Recently, for example, Rep. Susan Wild, D-Penn., used her address as George Washington’s commencement speaker to accuse me of using law for “wrongful ends” for questioning the constitutional basis for former President Donald Trump’s first impeachment. The basis of her allegation was a demonstrably false accusation that even her Democratic colleagues refuted in the hearing. It simply did not matter that what Rep. Wild told our graduates was factually untrue. The point is to relentlessly attack and ultimately exhaust those with opposing views.
Such attacks are now a common factor of life for many faculty members offering dissenting views on issues ranging from impeachment to diversity programs to police abuse to transgender identification to vaccines to
Indeed, this week, University of Michigan medical professor Dr. Kristin Collier faced the same type of attack at an introduction ceremony. Almost half of the University of Michigan’s incoming medical school class walked out of a “white coat ceremony” to protest that fact that she opposes legalized abortion. She was not planning to discuss abortion, but the mere fact that she doesn’t support it made her speaking at the event unacceptable.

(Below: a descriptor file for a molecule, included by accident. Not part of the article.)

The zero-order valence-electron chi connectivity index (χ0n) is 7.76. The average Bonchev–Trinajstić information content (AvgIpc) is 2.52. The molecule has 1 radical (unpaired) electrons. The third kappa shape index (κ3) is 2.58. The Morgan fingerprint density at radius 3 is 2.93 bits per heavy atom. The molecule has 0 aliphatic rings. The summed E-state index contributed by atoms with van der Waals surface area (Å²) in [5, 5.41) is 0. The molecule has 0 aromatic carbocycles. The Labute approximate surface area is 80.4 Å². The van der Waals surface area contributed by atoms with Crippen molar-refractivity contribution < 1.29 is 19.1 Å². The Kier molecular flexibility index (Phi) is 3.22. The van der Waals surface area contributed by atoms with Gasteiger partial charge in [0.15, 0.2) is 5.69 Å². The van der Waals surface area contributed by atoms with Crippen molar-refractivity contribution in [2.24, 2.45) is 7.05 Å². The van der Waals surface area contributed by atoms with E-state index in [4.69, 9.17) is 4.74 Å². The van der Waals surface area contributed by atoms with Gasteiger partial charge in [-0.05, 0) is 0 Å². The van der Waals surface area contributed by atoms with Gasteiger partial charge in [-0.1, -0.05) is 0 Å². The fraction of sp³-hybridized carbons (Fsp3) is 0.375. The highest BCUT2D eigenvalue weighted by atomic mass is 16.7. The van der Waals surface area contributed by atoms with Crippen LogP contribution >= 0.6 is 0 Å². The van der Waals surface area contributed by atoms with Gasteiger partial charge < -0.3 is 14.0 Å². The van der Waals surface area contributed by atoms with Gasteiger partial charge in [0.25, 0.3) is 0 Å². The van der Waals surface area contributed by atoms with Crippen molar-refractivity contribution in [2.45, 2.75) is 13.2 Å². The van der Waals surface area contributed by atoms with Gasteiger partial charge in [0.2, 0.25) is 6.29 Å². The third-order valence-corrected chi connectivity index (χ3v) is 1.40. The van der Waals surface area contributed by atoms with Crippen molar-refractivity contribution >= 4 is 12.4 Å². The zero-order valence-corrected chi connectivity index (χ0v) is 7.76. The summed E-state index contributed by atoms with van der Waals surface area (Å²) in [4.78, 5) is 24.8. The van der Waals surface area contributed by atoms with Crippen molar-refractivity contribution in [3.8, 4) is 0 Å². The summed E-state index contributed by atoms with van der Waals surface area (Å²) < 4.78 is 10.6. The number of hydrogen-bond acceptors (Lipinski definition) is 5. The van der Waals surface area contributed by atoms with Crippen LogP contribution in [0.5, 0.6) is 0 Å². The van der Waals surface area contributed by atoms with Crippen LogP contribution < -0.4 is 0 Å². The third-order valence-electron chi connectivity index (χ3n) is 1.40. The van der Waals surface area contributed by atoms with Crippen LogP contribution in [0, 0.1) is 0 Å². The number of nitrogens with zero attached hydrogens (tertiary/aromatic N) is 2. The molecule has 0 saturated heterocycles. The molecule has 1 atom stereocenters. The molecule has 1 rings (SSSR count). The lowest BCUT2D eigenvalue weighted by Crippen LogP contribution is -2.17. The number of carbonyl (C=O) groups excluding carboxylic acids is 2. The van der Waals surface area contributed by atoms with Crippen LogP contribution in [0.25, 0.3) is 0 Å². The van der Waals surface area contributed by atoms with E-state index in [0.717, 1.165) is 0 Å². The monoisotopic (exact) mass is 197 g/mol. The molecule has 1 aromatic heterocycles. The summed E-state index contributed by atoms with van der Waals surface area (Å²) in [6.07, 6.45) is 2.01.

For more than a decade, George Washington University Law School benefited greatly from the teaching of Justice Thomas, who combines a legendary career with one of the most inspiring life stories in the history of the court. Whatever the reason for his cessation in teaching, he deserves our thanks.
He also deserved better. He deserved greater public support from individual faculty members. He deserved greater understanding from students. He deserved an equally vocal counter-campaign in support of free speech and a diversity of viewpoints at the university.
Yet, there is now an overwhelming fear among faculty and students that they could be next to be targeted in a cancel campaign or to be shunned by colleagues. These campaigns threaten everything that brings meaning to an intellectual from access to classes to conferences to publications.
This is why many choose to remain silent as the mob pursues their colleagues. For those tagged as dissenters, the atmosphere is perfectly Robespierrean.
When asked what he had done during the Reign of Terror, he replied: “I stayed alive.”
Jonathan Turley is the Shapiro Professor of Public Interest Law at George Washington University and a member of USA TODAY’s Board of Contributors. Follow him on Twitter: @JonathanTurley